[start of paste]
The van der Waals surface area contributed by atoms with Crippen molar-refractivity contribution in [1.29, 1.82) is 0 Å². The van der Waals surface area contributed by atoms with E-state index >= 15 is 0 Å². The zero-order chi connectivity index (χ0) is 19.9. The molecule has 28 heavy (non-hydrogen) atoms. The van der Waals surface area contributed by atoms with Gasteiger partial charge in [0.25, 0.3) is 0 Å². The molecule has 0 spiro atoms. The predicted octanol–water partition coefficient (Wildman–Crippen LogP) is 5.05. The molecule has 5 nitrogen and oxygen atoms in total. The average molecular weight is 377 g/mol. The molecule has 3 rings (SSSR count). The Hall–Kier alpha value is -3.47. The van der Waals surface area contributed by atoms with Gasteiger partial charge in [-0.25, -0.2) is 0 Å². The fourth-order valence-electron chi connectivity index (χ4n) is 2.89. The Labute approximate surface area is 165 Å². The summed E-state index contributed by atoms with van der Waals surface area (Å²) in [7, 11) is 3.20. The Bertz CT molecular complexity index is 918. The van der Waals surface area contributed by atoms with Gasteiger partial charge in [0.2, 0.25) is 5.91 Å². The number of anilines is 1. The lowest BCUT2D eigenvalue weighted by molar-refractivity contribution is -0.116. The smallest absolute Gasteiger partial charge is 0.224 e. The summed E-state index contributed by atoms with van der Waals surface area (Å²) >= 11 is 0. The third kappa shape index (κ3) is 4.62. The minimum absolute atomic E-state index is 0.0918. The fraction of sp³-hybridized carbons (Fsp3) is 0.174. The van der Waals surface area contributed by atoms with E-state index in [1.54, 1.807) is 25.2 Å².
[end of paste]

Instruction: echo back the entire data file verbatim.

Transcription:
The van der Waals surface area contributed by atoms with Crippen molar-refractivity contribution in [1.29, 1.82) is 0 Å². The van der Waals surface area contributed by atoms with E-state index >= 15 is 0 Å². The zero-order chi connectivity index (χ0) is 19.9. The molecule has 28 heavy (non-hydrogen) atoms. The van der Waals surface area contributed by atoms with Gasteiger partial charge in [0.25, 0.3) is 0 Å². The molecule has 0 spiro atoms. The predicted octanol–water partition coefficient (Wildman–Crippen LogP) is 5.05. The molecule has 5 nitrogen and oxygen atoms in total. The average molecular weight is 377 g/mol. The molecule has 3 rings (SSSR count). The Hall–Kier alpha value is -3.47. The van der Waals surface area contributed by atoms with Gasteiger partial charge in [-0.25, -0.2) is 0 Å². The fourth-order valence-electron chi connectivity index (χ4n) is 2.89. The Labute approximate surface area is 165 Å². The summed E-state index contributed by atoms with van der Waals surface area (Å²) in [7, 11) is 3.20. The Bertz CT molecular complexity index is 918. The van der Waals surface area contributed by atoms with Gasteiger partial charge in [0.2, 0.25) is 5.91 Å². The number of anilines is 1. The lowest BCUT2D eigenvalue weighted by molar-refractivity contribution is -0.116. The smallest absolute Gasteiger partial charge is 0.224 e. The summed E-state index contributed by atoms with van der Waals surface area (Å²) >= 11 is 0. The third kappa shape index (κ3) is 4.62. The minimum absolute atomic E-state index is 0.0918. The fraction of sp³-hybridized carbons (Fsp3) is 0.174. The van der Waals surface area contributed by atoms with E-state index in [1.54, 1.807) is 25.2 Å².